GSL streaming change leaves StarCraft fans fuming

For fans of StarCraft 2, no regional tournament is more exciting to watch than the Korean GSL

Image via Blizzard

For fans of StarCraft 2, no regional tournament is more exciting to watch than the Korean GSL. It was quickly established as the premier tournament in the game’s early years, and became a cornerstone during the game’s restructuring into WCS, the Blizzard-run global tournament series.

However, a recent streaming policy change by the organizers at GSL, Gom eXP (formerly known as GomTV), has some fans shaking their fists in frustration. With the 2015 season starting up this week, many tuned in to watch the first and second weeks of play. Last night, non-subscribers on Twitch were met with streams that looked like this:


That’s right: unless you pay $14 per season, you can only watch the games on Twitch’s “Low” quality, equivalent to 240p, and down from the “Medium” (or 360p) that GSL offered last year. As above, there are many key bits of information that are now impossible to tell from the stream, such as resources available to players and the size of their army supplies. Threads quickly popped up on TeamLiquid and Reddit, where fans complained about the sudden drop in quality.

Some argued that the change was justified, and that Gom eXP has a right to charge what it wants for access to a better picture. Others pointed to the new broadcasting standard laid out by Blizzard, and that they should at least provide a stream in 480p. Some community figures even weighed in.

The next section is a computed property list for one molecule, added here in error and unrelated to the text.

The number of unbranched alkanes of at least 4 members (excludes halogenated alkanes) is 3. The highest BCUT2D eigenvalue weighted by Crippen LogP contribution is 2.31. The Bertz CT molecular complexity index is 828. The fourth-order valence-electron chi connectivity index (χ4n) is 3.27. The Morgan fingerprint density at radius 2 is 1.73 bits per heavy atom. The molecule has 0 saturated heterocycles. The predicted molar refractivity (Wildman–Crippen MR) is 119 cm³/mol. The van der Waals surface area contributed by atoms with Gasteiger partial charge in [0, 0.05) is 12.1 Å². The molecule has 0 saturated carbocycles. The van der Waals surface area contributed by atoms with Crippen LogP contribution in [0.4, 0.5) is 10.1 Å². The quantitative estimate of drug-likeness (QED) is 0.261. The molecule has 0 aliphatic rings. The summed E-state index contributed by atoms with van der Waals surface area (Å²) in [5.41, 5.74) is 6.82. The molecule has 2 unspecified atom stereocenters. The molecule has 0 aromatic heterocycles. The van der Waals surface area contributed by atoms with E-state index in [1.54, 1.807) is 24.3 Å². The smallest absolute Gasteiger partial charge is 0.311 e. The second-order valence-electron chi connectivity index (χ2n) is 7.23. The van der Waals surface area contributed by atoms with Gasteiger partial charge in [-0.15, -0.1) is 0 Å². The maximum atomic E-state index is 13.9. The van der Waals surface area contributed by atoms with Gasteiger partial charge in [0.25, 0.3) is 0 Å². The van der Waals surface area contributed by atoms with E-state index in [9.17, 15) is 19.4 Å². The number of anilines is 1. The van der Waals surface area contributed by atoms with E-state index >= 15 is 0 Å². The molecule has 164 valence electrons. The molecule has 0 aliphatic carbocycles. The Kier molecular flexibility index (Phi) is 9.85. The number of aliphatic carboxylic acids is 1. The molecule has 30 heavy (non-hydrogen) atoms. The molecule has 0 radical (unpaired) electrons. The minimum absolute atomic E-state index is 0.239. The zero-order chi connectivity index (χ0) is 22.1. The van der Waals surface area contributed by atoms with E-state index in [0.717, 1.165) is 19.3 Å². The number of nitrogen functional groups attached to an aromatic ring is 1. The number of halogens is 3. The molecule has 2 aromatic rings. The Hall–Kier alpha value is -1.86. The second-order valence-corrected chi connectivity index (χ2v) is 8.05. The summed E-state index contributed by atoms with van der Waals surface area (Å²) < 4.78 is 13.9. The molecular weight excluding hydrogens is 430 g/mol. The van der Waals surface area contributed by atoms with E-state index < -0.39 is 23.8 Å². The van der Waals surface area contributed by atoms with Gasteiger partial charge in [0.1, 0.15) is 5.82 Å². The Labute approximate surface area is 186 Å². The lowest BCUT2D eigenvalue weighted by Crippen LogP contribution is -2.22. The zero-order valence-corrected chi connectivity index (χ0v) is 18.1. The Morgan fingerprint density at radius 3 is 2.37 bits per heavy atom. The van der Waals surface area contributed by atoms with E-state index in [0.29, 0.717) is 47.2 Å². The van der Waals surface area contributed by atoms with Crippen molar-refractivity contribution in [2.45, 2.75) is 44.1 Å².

Before I came to Korea, when I was a poor student, I paid for GSL subs. Support the things you love. Give back. We’re talking <$15.

— Wolf Schröder (@proxywolf) January 14, 2015

The discussion gets a bit muddled, however, when comparing the StarCraft scene to other esports. GSL streaming policies stand in stark contrast to Dota 2 and League of Legends tournaments that often offer HD quality broadcasts for free, along with offering open access to video replays, while Gom eXP has completely blocked off access for non-subscribers. 

While esports viewership is skyrocketing, policies that prevent casual fans from accessing content seems like a step backwards. It stands to reason that while this change might cause some fans to finally subscribe to GSL, it might just drive others away from the tournament altogether.